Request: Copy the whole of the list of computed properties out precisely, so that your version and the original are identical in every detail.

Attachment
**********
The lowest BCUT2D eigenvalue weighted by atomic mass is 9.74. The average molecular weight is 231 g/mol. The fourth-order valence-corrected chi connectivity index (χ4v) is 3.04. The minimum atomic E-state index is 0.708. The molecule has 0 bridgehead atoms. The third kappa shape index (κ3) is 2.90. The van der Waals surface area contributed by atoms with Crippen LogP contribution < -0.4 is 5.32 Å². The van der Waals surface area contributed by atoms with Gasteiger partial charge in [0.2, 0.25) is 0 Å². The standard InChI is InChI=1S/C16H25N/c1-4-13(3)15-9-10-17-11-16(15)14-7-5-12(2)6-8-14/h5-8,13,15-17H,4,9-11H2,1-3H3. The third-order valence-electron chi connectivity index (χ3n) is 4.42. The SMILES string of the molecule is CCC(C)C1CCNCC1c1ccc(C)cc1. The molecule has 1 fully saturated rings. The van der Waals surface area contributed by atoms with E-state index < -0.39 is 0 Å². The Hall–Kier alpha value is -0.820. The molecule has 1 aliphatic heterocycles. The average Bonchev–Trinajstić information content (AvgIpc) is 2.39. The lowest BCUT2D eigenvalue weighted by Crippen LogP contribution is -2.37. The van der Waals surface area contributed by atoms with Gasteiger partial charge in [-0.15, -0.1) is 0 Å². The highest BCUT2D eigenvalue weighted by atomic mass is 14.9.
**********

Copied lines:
The lowest BCUT2D eigenvalue weighted by atomic mass is 9.74. The average molecular weight is 231 g/mol. The fourth-order valence-corrected chi connectivity index (χ4v) is 3.04. The minimum atomic E-state index is 0.708. The molecule has 0 bridgehead atoms. The third kappa shape index (κ3) is 2.90. The van der Waals surface area contributed by atoms with Crippen LogP contribution < -0.4 is 5.32 Å². The van der Waals surface area contributed by atoms with Gasteiger partial charge in [0.2, 0.25) is 0 Å². The standard InChI is InChI=1S/C16H25N/c1-4-13(3)15-9-10-17-11-16(15)14-7-5-12(2)6-8-14/h5-8,13,15-17H,4,9-11H2,1-3H3. The third-order valence-electron chi connectivity index (χ3n) is 4.42. The SMILES string of the molecule is CCC(C)C1CCNCC1c1ccc(C)cc1. The molecule has 1 fully saturated rings. The van der Waals surface area contributed by atoms with E-state index < -0.39 is 0 Å². The Hall–Kier alpha value is -0.820. The molecule has 1 aliphatic heterocycles. The average Bonchev–Trinajstić information content (AvgIpc) is 2.39. The lowest BCUT2D eigenvalue weighted by Crippen LogP contribution is -2.37. The van der Waals surface area contributed by atoms with Gasteiger partial charge in [-0.15, -0.1) is 0 Å². The highest BCUT2D eigenvalue weighted by atomic mass is 14.9.